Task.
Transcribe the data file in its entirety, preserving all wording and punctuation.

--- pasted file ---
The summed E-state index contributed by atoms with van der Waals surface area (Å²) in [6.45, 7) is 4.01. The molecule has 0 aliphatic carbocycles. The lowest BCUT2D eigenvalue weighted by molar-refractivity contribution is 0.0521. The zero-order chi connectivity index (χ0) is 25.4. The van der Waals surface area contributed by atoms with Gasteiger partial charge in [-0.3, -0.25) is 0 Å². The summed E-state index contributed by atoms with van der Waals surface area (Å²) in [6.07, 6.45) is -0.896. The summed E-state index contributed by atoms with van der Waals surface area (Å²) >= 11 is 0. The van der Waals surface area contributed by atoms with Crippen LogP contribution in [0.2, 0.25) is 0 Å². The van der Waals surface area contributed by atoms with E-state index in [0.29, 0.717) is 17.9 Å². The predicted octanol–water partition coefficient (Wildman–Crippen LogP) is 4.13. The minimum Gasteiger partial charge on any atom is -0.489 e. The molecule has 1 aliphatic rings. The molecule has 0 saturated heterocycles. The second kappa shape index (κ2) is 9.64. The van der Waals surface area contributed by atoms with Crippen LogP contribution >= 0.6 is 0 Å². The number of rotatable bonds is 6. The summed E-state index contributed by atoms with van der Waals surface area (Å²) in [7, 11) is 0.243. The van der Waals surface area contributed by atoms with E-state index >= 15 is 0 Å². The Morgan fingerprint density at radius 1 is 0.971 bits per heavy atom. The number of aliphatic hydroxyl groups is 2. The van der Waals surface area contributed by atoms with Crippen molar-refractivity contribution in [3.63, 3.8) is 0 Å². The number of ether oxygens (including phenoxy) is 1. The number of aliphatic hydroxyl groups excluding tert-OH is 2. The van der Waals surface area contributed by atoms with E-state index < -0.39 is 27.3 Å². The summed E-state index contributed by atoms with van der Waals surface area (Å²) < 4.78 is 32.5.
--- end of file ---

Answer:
The summed E-state index contributed by atoms with van der Waals surface area (Å²) in [6.45, 7) is 4.01. The molecule has 0 aliphatic carbocycles. The lowest BCUT2D eigenvalue weighted by molar-refractivity contribution is 0.0521. The zero-order chi connectivity index (χ0) is 25.4. The van der Waals surface area contributed by atoms with Gasteiger partial charge in [-0.3, -0.25) is 0 Å². The summed E-state index contributed by atoms with van der Waals surface area (Å²) in [6.07, 6.45) is -0.896. The summed E-state index contributed by atoms with van der Waals surface area (Å²) >= 11 is 0. The van der Waals surface area contributed by atoms with Crippen LogP contribution in [0.2, 0.25) is 0 Å². The van der Waals surface area contributed by atoms with E-state index in [0.29, 0.717) is 17.9 Å². The predicted octanol–water partition coefficient (Wildman–Crippen LogP) is 4.13. The minimum Gasteiger partial charge on any atom is -0.489 e. The molecule has 1 aliphatic rings. The molecule has 0 saturated heterocycles. The second kappa shape index (κ2) is 9.64. The van der Waals surface area contributed by atoms with Crippen LogP contribution >= 0.6 is 0 Å². The number of rotatable bonds is 6. The summed E-state index contributed by atoms with van der Waals surface area (Å²) in [7, 11) is 0.243. The van der Waals surface area contributed by atoms with E-state index >= 15 is 0 Å². The Morgan fingerprint density at radius 1 is 0.971 bits per heavy atom. The number of aliphatic hydroxyl groups is 2. The van der Waals surface area contributed by atoms with Crippen molar-refractivity contribution in [3.63, 3.8) is 0 Å². The number of ether oxygens (including phenoxy) is 1. The number of aliphatic hydroxyl groups excluding tert-OH is 2. The van der Waals surface area contributed by atoms with E-state index < -0.39 is 27.3 Å². The summed E-state index contributed by atoms with van der Waals surface area (Å²) < 4.78 is 32.5.